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THEORY: V2 word order (yet again)

From:Tristan McLeay <conlang@...>
Date:Thursday, January 6, 2005, 14:29
G'day, I was fiddling around with Føtisk's word order (I'm currently
taking a very long time to reply to a very short on-topic post someone
made a few weeks ago about the subject) and as a Germanic language
closely related to Old English, I thought I should learn about OE's V2
word order.

I came across <>
(previously discussed on this list:
A2=ind9905C&L=conlang&P=R17948>, that thread served its purpose at
least twice!). On that page I've linked to, it presents some
apparentlyexceptional V2 word orders, one of which (6b) is the example:
   þa   ge-mette he sceaðan
   then met      he robbers
As far as I can see, this is perfectly normal V2 word order---one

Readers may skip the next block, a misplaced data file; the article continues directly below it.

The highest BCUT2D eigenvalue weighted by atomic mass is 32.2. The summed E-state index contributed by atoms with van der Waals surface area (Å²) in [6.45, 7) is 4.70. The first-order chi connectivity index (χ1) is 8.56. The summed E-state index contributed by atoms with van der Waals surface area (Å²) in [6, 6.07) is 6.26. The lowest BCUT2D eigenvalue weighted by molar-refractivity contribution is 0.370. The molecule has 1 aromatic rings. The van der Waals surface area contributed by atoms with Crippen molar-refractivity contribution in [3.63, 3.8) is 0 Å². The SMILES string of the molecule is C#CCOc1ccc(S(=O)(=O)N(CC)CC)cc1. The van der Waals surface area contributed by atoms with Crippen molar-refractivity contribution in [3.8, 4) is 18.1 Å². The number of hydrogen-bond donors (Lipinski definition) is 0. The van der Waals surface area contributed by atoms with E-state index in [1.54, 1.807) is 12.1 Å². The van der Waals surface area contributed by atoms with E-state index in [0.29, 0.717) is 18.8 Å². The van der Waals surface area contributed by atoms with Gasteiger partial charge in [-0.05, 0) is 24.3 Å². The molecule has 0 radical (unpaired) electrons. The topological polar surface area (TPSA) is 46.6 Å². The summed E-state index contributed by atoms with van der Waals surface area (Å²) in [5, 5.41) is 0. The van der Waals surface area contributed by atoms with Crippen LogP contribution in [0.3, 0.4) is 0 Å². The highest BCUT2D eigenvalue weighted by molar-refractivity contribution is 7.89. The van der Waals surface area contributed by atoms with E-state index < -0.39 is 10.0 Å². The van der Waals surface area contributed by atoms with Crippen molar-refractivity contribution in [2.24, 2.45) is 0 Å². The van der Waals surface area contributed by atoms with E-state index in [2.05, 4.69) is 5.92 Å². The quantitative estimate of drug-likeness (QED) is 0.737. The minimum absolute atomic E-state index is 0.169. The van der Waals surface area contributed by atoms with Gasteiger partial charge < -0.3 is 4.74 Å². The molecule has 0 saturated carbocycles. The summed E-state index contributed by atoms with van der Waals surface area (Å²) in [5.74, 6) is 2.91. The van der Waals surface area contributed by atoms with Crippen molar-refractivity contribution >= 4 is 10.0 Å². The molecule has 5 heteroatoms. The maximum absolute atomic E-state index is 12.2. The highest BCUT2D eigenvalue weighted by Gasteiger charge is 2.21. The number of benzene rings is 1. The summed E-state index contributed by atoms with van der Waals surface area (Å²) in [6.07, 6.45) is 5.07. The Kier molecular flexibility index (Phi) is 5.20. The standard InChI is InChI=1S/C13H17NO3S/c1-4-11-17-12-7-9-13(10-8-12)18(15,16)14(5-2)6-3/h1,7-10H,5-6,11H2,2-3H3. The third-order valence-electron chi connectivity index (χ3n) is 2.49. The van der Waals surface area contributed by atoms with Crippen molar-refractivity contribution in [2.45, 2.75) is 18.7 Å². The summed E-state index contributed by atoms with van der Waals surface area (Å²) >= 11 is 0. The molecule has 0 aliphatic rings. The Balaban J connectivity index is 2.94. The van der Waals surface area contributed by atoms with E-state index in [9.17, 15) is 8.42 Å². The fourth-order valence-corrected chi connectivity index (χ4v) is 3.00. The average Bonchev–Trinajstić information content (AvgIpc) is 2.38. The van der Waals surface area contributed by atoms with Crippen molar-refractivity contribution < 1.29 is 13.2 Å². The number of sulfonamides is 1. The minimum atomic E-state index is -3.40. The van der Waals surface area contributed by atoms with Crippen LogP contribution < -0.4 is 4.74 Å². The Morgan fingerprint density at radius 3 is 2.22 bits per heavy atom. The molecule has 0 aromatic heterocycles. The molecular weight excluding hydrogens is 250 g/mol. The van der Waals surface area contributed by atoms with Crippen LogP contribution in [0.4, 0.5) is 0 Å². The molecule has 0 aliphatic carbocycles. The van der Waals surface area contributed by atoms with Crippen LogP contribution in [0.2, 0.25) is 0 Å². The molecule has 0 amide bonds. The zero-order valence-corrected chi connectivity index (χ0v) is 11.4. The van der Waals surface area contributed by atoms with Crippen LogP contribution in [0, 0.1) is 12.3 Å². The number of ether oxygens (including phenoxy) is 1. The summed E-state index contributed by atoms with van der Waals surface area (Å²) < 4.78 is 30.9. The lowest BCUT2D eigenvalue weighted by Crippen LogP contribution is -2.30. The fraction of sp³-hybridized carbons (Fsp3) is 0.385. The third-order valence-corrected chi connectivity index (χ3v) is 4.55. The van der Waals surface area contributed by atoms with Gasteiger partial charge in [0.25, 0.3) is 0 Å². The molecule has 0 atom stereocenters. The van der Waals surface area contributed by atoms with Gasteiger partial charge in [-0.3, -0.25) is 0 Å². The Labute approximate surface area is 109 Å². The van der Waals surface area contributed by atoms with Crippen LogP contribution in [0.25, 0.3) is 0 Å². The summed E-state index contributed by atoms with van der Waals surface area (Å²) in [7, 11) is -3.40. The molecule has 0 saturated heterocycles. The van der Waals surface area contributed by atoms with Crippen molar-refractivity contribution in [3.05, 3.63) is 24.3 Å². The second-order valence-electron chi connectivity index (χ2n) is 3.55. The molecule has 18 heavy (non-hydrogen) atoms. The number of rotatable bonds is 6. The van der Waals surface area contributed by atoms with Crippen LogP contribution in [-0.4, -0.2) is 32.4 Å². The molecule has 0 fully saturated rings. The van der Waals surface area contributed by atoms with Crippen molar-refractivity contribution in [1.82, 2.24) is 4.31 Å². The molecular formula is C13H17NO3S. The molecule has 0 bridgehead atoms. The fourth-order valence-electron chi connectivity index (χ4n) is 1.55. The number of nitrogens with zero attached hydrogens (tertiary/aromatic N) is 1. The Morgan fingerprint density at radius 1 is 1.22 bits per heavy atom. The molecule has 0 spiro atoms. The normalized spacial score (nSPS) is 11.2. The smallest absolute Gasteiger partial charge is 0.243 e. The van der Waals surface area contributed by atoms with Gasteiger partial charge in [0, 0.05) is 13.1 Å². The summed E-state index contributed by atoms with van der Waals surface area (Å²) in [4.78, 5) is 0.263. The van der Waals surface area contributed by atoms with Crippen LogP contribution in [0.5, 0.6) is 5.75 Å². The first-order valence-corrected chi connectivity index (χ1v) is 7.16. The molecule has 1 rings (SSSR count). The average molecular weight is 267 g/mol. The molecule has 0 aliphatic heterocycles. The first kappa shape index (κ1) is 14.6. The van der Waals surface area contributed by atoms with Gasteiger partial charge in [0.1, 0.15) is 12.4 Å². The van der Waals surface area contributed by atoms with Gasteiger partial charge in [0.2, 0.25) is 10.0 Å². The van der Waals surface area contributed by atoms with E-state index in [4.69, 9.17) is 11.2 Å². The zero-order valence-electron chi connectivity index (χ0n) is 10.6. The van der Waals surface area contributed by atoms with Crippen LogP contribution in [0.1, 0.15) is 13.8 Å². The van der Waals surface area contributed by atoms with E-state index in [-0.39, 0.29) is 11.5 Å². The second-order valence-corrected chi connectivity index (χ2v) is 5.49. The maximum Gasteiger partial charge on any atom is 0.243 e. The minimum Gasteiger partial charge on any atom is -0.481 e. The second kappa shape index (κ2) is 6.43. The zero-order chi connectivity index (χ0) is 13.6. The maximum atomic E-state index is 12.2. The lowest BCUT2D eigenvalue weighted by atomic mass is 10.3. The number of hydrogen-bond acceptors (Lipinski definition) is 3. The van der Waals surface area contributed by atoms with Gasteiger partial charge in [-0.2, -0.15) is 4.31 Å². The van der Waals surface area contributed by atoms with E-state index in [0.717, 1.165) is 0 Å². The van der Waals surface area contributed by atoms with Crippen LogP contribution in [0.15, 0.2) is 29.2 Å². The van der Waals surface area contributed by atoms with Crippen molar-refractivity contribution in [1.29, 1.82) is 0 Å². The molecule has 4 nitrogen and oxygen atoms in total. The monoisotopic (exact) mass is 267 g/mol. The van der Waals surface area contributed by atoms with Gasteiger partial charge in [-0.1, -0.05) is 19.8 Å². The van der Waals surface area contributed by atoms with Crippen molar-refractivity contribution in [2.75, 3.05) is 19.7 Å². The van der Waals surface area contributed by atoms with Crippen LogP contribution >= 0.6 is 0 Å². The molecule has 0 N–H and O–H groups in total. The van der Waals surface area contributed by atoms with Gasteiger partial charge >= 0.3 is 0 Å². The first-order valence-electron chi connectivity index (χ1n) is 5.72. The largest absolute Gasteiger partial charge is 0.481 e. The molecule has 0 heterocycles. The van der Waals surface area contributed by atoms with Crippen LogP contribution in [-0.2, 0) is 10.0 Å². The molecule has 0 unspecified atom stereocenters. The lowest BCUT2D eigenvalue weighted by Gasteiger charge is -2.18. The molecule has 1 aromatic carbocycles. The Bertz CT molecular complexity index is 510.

element (then) is before the verb, so the verb and subject flip. Why is
this exceptional? All the sentences on that page have the verb in the
first position (well, I spose that depends on whether _ne_/'not' takes
as a position or is part of the verb's place I spose), and it seems to
be saying the same thing.

(Incidentally, if I was speaking a V2 language, would I've said:
    As far as can I see, is this perfectly normal V2 word order...
or does the fact that the 'AFAICS' bit is before a comma, does that not
have some sort of effect on the element-counting?)

fance fe /fank@ fe/


Philip Newton <philip.newton@...>